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IAUC 6559: PSR J0633+1746; GRB 970111

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                                                 Circular No. 6559
Central Bureau for Astronomical Telegrams
Mailstop 18, Smithsonian Astrophysical Observatory, Cambridge, MA 02138, U.S.A.
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PSR J0633+1746
     A. D. Kuzmin and B. Y. Losovsky, Lebedev Physical Institute,
Moscow, report a radio detection of the pulsar PSR J0633+1746
(Geminga) with period 0.237 s.  A flux density of about 0.1 Jy at
frequency 102 MHz, corresponding to a spectral index of > 1.7, and
a dispersion measure of 3 +/- 1 pc cmE-3 was determined.  The width
of the integrated profile at 50 percent of peak intensity, W50, is
80 deg of the total pulse phase; W10 = 130 deg.  There is
apparently an interpulse of 0.2 of the main pulse intensity spaced
by about 190 deg.

GRB 970111
     S. R. Kulkarni and M. R. Metzger, California Institute of
Technology; and D. A. Frail, National Radio Astronomy Observatory,
report the following in regard to the radio source reported on IAUC
6545 (now denoted as VLA J1528.7+1945) and located in the reduced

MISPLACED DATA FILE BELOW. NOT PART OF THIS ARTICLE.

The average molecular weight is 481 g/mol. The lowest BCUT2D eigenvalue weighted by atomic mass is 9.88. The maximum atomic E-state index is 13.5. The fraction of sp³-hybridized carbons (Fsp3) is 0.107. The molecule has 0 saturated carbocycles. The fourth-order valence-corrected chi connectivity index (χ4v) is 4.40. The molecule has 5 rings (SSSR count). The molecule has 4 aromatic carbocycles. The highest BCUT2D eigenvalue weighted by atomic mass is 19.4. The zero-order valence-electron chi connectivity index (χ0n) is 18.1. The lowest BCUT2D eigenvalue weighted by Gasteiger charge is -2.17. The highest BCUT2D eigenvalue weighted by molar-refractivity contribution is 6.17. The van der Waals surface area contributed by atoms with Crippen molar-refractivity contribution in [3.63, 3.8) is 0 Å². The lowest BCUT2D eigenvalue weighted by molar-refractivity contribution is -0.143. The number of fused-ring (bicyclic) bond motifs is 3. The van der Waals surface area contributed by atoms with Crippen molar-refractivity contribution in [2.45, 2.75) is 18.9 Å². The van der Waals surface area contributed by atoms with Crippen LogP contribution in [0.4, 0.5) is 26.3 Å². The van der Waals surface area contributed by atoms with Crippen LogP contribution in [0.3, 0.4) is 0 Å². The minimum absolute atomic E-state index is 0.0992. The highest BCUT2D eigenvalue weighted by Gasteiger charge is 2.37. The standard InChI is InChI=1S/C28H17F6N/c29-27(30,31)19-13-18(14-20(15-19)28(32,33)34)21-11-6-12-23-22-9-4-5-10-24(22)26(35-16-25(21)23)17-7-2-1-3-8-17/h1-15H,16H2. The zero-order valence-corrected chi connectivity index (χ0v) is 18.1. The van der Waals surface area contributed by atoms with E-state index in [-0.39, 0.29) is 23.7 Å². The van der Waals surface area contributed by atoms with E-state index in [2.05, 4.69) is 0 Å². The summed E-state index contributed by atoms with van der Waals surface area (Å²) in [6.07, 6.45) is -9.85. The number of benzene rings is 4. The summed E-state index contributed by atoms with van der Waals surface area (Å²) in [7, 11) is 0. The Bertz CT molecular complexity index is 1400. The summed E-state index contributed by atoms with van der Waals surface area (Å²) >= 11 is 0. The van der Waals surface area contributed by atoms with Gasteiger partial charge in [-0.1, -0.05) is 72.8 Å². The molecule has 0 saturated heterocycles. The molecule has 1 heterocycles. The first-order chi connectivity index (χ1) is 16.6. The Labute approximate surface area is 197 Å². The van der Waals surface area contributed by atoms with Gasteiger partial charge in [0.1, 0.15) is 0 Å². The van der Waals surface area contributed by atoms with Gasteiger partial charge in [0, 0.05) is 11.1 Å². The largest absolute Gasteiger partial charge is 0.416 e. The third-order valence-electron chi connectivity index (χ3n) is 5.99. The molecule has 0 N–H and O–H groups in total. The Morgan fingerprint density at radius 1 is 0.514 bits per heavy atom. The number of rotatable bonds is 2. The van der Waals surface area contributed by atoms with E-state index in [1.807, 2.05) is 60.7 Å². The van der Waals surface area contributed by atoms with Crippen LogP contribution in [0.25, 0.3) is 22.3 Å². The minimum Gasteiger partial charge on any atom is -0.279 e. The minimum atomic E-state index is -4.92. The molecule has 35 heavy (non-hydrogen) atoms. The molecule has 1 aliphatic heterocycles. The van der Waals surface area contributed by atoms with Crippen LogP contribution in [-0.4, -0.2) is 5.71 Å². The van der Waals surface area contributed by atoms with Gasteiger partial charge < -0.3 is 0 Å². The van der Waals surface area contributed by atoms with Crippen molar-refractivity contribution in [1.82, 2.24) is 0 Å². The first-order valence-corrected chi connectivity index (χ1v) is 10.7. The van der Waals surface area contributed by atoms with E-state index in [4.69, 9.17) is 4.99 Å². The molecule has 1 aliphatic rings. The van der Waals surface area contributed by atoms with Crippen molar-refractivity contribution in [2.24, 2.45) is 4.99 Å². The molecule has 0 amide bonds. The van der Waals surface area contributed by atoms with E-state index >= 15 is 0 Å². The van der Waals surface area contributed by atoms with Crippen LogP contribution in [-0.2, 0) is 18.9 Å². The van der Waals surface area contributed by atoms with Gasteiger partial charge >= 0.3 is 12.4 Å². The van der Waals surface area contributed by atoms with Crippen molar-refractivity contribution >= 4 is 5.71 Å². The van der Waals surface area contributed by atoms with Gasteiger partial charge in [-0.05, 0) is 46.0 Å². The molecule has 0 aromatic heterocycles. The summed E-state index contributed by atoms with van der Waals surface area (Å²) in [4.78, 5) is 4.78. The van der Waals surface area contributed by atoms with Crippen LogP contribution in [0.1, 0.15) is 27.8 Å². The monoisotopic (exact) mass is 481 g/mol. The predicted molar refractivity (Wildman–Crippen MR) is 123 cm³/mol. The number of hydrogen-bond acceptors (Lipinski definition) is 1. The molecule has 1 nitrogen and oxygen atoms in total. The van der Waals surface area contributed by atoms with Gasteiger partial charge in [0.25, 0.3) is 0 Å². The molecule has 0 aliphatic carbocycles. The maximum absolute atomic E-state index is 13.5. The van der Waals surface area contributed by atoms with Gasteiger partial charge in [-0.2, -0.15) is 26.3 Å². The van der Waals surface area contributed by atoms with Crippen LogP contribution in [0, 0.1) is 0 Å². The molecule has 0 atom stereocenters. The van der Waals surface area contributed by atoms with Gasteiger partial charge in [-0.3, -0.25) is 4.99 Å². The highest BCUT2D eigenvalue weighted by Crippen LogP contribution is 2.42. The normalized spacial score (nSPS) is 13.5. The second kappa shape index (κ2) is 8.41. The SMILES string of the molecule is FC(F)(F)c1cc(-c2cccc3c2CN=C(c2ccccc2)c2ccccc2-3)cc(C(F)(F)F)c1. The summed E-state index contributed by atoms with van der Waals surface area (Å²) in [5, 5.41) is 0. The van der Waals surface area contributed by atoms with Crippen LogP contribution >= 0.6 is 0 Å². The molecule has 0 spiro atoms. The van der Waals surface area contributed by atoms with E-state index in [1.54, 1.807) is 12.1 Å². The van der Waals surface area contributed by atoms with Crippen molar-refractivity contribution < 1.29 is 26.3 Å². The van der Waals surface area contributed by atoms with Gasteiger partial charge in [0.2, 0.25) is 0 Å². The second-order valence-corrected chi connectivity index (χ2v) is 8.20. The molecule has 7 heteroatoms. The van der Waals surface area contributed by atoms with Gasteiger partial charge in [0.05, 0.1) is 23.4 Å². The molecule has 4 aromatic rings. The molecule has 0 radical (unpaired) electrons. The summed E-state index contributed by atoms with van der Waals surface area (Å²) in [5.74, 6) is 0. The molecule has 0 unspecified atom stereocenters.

error box (Hurley et al., IAUC 6545) of GRB 970111: "On Jan. 16 UT,
imaging and spectroscopic observations at optical wavelengths of
this localization region were obtained using the Keck II 10-m
telescope.  Two sources, S1 and S2, are identified to lie within 1"
of VLA J1528.7+1945; their R magnitudes are 20.8 and 21.3,
respectively.  S1 is a slightly extended galaxy with a strong blue
continuum and a redshift of 0.636 (as inferred from the Balmer and
Ca II absorption features).  S2 is a galaxy located 2".15 east and
1".06 north of S1.  The redshift of S2, based on absorption and [O
II] 372.8-nm emission features, is 0.458."
     A. Guarnieri, C. Bartolini, and A. Piccioni, University of
Bologna; and N. Masetti, University of Padua, communicate:  "Using
the Bologna University 1.5-m telescope on Jan. 15.19, 17.19, and
31.15 UT, we observed an object with a mean mag of R = 20.6 +/- 0.1
that is practically coincident with the position of the radio
source detected by Frail et al. (IAUC 6545).  Some indication of
variability on a 2-day time scale (to be confirmed) was present.
The object is barely visible in our V frame (V-R about 0.0) and is
invisible in the B band (B > 21); this would indicate a reddened
blue object.  On the Palomar plates (epoch 1950.294), the object is
undetectable in B and is about at the same R luminosity level
stated above.  The coincidence of the radio source with this
optical object suggests the latter as the probable optical
counterpart of both the x-ray and radio sources."

                      (C) Copyright 1997 CBAT
1997 February 15               (6559)            Daniel W. E. Green

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